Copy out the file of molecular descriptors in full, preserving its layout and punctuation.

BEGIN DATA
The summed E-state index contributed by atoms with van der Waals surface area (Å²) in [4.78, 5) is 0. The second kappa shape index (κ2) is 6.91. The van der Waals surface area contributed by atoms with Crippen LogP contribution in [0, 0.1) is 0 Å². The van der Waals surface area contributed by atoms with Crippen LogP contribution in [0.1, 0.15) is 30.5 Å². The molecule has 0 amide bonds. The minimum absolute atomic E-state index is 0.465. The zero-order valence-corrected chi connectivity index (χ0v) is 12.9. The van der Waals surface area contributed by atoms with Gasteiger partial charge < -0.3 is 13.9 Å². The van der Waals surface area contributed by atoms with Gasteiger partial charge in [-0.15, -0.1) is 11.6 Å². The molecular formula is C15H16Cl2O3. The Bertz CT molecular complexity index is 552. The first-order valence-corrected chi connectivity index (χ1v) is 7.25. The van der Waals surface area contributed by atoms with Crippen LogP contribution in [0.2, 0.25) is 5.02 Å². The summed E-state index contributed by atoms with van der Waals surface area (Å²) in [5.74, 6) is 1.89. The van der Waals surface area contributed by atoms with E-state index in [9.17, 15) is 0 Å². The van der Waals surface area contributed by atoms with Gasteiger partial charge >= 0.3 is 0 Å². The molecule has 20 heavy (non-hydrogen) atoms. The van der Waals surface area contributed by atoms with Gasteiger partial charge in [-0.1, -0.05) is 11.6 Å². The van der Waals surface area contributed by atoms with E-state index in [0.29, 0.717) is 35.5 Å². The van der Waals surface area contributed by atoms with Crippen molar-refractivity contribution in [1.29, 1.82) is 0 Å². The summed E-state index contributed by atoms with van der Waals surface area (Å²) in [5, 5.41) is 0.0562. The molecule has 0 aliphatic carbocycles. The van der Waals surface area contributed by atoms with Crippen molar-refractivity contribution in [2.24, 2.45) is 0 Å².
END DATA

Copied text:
The summed E-state index contributed by atoms with van der Waals surface area (Å²) in [4.78, 5) is 0. The second kappa shape index (κ2) is 6.91. The van der Waals surface area contributed by atoms with Crippen LogP contribution in [0, 0.1) is 0 Å². The van der Waals surface area contributed by atoms with Crippen LogP contribution in [0.1, 0.15) is 30.5 Å². The molecule has 0 amide bonds. The minimum absolute atomic E-state index is 0.465. The zero-order valence-corrected chi connectivity index (χ0v) is 12.9. The van der Waals surface area contributed by atoms with Gasteiger partial charge < -0.3 is 13.9 Å². The van der Waals surface area contributed by atoms with Gasteiger partial charge in [-0.15, -0.1) is 11.6 Å². The molecular formula is C15H16Cl2O3. The Bertz CT molecular complexity index is 552. The first-order valence-corrected chi connectivity index (χ1v) is 7.25. The van der Waals surface area contributed by atoms with Crippen LogP contribution in [0.2, 0.25) is 5.02 Å². The summed E-state index contributed by atoms with van der Waals surface area (Å²) in [5.74, 6) is 1.89. The van der Waals surface area contributed by atoms with E-state index in [9.17, 15) is 0 Å². The van der Waals surface area contributed by atoms with Gasteiger partial charge >= 0.3 is 0 Å². The molecule has 20 heavy (non-hydrogen) atoms. The van der Waals surface area contributed by atoms with Gasteiger partial charge in [-0.1, -0.05) is 11.6 Å². The van der Waals surface area contributed by atoms with E-state index in [0.29, 0.717) is 35.5 Å². The van der Waals surface area contributed by atoms with Crippen molar-refractivity contribution in [1.29, 1.82) is 0 Å². The summed E-state index contributed by atoms with van der Waals surface area (Å²) in [5, 5.41) is 0.0562. The molecule has 0 aliphatic carbocycles. The van der Waals surface area contributed by atoms with Crippen molar-refractivity contribution in [2.24, 2.45) is 0 Å².